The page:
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Military vehicles could soon feature self-healing paint


March 19, 2014

The Joint Light Tactical Vehicle is one of the suggested recipients of the polyfibroblast primer

The Joint Light Tactical Vehicle is one of the suggested recipients of the polyfibroblast primer

According to the US Department of Defense, corrosion costs the Navy approximately US$7 billion every year. That's certainly an incentive for developing a method of keeping military vehicles from rusting. Now, researchers from the Office of Naval Research and The Johns Hopkins University Applied Physics Laboratory may be onto something. They're looking into the use a powder that could allow scratched or chipped paint to "heal like human skin."

The powder, known as polyfibroblast, consists of microscopic polymer spheres that contain an oily resin. Polyfibroblast can be added to paint primer, in order to completely cover the exterior surfaces of a vehicle. When the primer is scratched, the spheres in that area rupture, causing the resin that was inside of them to flow out. That resin forms a "waxy, water-repellant coating," that protects the exposed steel from the elements.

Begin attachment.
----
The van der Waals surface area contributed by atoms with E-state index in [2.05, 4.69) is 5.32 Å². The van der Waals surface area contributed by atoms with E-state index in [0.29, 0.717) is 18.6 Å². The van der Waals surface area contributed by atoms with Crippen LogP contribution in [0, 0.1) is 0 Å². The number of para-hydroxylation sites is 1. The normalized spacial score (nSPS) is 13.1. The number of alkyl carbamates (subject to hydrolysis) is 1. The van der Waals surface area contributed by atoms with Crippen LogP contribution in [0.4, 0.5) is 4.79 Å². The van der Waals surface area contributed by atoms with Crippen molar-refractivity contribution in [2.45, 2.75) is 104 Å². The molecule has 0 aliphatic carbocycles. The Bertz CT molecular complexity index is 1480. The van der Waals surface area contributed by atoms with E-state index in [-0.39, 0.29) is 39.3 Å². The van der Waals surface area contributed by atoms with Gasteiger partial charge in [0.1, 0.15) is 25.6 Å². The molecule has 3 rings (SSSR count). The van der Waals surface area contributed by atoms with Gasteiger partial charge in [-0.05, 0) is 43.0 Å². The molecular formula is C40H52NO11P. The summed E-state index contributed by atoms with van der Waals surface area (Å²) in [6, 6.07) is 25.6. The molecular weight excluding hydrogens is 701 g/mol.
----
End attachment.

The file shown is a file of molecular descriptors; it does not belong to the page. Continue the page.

In a lab test, steel surfaces coated with the resin were able to resist rusting for up to six weeks, when kept in a chamber filled with salt fog.

If any of this sounds familiar, it's because other self-healing paints have already been developed, that also utilize spheres filled with liquid. While those are more concerned with maintaining the aesthetics of cars, however, the polyfibroblast primer is aimed squarely at protecting military vehicles in a variety of environments.

"We don’t care if it’s pretty," said Johns Hopkins' Dr. Jason Benkoski, lead scientist on the project. "We only care about preventing corrosion."

Source: Office of Naval Research

About the Author
Ben Coxworth An experienced freelance writer, videographer and television producer, Ben's interest in all forms of innovation is particularly fanatical when it comes to human-powered transportation, film-making gear, environmentally-friendly technologies and anything that's designed to go underwater. He lives in Edmonton, Alberta, where he spends a lot of time going over the handlebars of his mountain bike, hanging out in off-leash parks, and wishing the Pacific Ocean wasn't so far away. All articles by Ben Coxworth
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